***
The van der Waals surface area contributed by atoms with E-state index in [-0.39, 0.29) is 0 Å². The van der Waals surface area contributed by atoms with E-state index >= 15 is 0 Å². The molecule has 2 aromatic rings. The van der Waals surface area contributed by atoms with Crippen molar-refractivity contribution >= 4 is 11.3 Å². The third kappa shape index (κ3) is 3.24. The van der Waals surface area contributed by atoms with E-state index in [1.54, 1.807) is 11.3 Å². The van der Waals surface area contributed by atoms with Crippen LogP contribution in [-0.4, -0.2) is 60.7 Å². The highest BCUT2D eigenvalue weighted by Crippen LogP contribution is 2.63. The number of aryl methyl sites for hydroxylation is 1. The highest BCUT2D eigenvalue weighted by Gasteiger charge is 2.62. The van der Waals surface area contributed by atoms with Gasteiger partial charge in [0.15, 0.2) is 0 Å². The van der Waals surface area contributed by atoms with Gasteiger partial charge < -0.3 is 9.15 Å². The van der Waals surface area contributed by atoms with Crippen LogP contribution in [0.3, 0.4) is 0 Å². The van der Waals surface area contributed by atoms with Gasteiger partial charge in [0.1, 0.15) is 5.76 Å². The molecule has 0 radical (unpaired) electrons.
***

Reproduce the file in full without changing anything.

The van der Waals surface area contributed by atoms with E-state index in [-0.39, 0.29) is 0 Å². The van der Waals surface area contributed by atoms with E-state index >= 15 is 0 Å². The molecule has 2 aromatic rings. The van der Waals surface area contributed by atoms with Crippen molar-refractivity contribution >= 4 is 11.3 Å². The third kappa shape index (κ3) is 3.24. The van der Waals surface area contributed by atoms with E-state index in [1.54, 1.807) is 11.3 Å². The van der Waals surface area contributed by atoms with Crippen LogP contribution in [-0.4, -0.2) is 60.7 Å². The highest BCUT2D eigenvalue weighted by Crippen LogP contribution is 2.63. The number of aryl methyl sites for hydroxylation is 1. The highest BCUT2D eigenvalue weighted by Gasteiger charge is 2.62. The van der Waals surface area contributed by atoms with Gasteiger partial charge in [0.15, 0.2) is 0 Å². The van der Waals surface area contributed by atoms with Gasteiger partial charge < -0.3 is 9.15 Å². The van der Waals surface area contributed by atoms with Crippen LogP contribution in [0.3, 0.4) is 0 Å². The van der Waals surface area contributed by atoms with Gasteiger partial charge in [0.1, 0.15) is 5.76 Å². The molecule has 0 radical (unpaired) electrons.